What is Dark Web?
You might have heard of it from the TV or from the news, but what really is it?
The dark web is a part of the internet that isn’t indexed by search engines.
You heard it right, you can’t access it through Google or Internet explorer(doubt you’re still on it)
Through the dark web, private computer networks can communicate and conduct business anonymously without divulging identifying information, such as a user’s location.
And you’ve no doubt heard talk of the “dark web” as a hotbed of criminal activity — and it is.
A 2019 study, Into the Web of Profit, conducted by Dr. Michael McGuires at the University of Surrey, shows that things have become worse.
The number of dark web listings that could harm an enterprise has risen by 20% since 2016. Of all listings (excluding those selling drugs), 60% could potentially harm enterprises.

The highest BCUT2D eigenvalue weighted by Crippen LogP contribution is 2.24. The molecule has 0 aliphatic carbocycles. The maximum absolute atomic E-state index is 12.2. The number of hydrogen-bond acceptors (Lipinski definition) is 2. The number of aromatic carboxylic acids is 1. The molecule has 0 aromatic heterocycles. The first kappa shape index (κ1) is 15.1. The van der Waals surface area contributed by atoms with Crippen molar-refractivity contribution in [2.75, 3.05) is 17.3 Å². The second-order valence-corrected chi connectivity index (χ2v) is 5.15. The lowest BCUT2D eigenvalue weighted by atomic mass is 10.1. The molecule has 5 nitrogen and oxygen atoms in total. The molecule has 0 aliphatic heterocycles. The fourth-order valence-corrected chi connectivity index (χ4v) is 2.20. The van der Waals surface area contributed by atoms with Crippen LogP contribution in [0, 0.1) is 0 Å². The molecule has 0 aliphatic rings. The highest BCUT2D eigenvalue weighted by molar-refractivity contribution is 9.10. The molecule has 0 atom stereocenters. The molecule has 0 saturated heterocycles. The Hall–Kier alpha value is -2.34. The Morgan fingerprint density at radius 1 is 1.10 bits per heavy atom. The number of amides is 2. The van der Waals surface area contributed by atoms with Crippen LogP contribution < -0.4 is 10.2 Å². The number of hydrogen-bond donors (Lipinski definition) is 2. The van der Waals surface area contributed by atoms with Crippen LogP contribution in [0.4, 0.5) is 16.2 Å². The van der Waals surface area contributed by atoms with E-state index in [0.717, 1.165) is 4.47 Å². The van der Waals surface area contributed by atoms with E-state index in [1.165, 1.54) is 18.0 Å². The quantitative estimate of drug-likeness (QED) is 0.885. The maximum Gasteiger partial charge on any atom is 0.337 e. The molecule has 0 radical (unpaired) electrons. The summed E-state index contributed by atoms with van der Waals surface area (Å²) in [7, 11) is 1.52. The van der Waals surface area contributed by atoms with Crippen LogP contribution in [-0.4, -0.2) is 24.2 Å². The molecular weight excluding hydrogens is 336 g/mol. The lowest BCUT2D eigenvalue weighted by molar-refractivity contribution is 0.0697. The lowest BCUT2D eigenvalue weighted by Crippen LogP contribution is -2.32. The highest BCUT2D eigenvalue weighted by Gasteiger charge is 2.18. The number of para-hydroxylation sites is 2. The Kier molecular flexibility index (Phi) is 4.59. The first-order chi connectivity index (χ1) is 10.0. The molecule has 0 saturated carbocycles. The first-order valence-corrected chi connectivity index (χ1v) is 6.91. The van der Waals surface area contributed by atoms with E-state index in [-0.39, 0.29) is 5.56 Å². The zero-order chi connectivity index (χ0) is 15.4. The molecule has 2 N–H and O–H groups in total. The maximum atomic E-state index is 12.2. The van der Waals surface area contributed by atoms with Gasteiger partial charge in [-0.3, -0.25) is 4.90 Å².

The password problem
Data breaches through phishing, malware and other types of attacks results to approximately $10,575.34 in global average cost per day.
Accounts are often then dumped on hacker forums or put up on the dark web, a collection of websites that can only be accessed by a special type of browser.
Hackers buy databases of stolen passwords and bombard other websites with them until one works, a common technique known as credential stuffing.
Certain passwords on the dark web, particularly those that provide access to financial or medical information, can sell for as much as $1,000 apiece.
Those numbers aren’t made up, can’t imagine your personal/customer information are in someone’s shopping cart?
There are numerous ways to prevent your credentials to land on the dark web where you become vulnerable.
Whatever technologies you leverage, build them in to your environment and automate the process.
Automate your security measures wherever possible.
If you’re unsure of what to do next for yourself.
Click here to find out if you are cyber-secured.
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